I separated from my husband earlier this year when DD was just over 2 years. She has been fine, much happier with us apart than when we were together and there was so much negativity in the house. She sees him several days a week and has never been bothered that he isn't here all the time, or that I am not at her dads. We have made an effort to go out for special events together, and he will be coming over on Christmas Day, I'm hoping that will continue as I don't want her to ever feel she has to choose between us. The only thing she did get upset over was a couple of things he had taken with him that we had never realised were so important to her. He happily returned them and all fine.

Anditstartsagain Sat 18-Nov-17 22:46:36

My parents seperated when I was 5 I have no memory of it, my mum was pushed into trying again and I do remember the unhappiness in our house then them divorcing when I was 10 by which time their relationship had become toxic and really damaged all of us especially my sister she was 8 and really felt it.

nadinexo1 Sat 18-Nov-17 23:06:37

I have a child who is so sensitive and shy too and he really seems to need both parents with him to give him confidence in all areas of life, he is especially close to his father and even if we have a small tiff he seems to get so upset and keeps it in his head for days so I do understand where you are coming from in not wanting to make things worse for your daughter. Having said that however if things are so bad then she will be picking up on the vibes between you anyway so its better for her to have two happy parents and I do think that will help her have more confid3nce rather than taking in all th3 anxiety and tension around her.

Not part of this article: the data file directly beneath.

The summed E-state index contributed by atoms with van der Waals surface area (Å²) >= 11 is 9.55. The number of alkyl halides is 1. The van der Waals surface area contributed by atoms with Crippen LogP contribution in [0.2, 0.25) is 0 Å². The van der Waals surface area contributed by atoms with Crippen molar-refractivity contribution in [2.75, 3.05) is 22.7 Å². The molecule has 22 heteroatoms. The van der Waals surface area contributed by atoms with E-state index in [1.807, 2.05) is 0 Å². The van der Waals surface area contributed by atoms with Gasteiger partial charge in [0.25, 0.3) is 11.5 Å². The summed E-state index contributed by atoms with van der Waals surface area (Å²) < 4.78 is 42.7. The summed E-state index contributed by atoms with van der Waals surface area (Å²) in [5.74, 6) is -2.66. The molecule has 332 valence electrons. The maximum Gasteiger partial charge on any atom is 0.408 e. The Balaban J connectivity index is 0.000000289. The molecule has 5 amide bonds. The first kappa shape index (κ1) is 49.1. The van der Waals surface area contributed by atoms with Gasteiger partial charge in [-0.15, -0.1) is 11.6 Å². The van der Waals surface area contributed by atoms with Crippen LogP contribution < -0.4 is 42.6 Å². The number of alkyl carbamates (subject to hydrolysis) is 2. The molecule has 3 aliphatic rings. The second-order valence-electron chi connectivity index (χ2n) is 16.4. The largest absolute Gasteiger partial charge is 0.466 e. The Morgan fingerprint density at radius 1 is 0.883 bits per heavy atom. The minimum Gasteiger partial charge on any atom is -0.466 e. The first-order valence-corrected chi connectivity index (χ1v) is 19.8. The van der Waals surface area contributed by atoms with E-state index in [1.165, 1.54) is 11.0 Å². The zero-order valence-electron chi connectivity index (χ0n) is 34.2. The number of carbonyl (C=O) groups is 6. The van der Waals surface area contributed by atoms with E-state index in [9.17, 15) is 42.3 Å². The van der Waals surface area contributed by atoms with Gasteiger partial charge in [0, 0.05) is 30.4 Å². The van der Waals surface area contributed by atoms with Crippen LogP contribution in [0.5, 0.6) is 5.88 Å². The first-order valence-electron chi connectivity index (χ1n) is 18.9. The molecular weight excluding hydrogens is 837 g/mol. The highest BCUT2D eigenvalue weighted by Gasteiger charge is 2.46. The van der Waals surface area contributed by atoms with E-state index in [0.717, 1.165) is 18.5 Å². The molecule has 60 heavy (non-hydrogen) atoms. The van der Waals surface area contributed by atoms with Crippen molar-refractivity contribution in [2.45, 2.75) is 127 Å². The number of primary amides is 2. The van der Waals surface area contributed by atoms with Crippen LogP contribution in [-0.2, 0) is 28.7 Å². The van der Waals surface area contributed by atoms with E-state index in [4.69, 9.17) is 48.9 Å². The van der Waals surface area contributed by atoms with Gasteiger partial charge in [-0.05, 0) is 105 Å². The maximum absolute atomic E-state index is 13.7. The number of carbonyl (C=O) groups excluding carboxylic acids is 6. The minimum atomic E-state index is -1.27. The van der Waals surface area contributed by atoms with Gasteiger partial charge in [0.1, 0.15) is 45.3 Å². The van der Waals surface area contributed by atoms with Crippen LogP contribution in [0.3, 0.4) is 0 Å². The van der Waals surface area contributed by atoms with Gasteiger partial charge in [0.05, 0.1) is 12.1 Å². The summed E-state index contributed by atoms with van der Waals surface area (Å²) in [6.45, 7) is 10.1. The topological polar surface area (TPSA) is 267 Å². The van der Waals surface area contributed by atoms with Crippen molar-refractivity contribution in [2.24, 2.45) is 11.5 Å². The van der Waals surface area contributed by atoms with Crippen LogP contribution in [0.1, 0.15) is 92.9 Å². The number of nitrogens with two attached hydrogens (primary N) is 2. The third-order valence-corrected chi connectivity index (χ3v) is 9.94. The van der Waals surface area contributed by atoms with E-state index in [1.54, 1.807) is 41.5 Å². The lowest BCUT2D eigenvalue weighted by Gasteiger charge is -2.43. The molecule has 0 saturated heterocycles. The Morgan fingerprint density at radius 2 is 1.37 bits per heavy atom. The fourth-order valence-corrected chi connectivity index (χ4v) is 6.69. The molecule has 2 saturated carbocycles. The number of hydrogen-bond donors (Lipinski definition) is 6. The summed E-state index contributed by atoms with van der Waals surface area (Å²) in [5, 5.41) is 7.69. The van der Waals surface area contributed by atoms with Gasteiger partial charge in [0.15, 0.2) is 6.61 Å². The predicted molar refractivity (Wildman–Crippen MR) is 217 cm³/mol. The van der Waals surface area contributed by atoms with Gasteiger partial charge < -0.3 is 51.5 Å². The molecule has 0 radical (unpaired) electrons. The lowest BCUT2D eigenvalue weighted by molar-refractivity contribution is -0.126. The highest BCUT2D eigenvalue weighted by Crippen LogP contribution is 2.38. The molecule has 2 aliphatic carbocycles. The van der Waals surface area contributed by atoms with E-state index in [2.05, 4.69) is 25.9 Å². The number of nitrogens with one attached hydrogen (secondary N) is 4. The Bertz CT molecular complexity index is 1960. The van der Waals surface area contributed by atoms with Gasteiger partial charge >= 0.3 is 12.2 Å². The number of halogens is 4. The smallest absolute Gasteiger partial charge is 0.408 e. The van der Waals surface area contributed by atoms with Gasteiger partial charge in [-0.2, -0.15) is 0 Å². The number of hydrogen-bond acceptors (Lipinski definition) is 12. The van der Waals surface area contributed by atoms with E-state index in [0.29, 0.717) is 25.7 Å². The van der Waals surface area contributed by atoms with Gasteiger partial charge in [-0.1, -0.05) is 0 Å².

Stinkbomb Sat 18-Nov-17 23:22:18

My DD was 2, nearly 3 when we separated and she has adapted far better than I could have imagined - she’s taken it all in her stride, although I did get some books about children with 2 homes etc.
It’s nearly 2 years now and she does ask questions about why we dont all live together, and stuff, she’s absolutely fine, and better now than when she’s older and more aware.

Stinkbomb Sat 18-Nov-17 23:23:00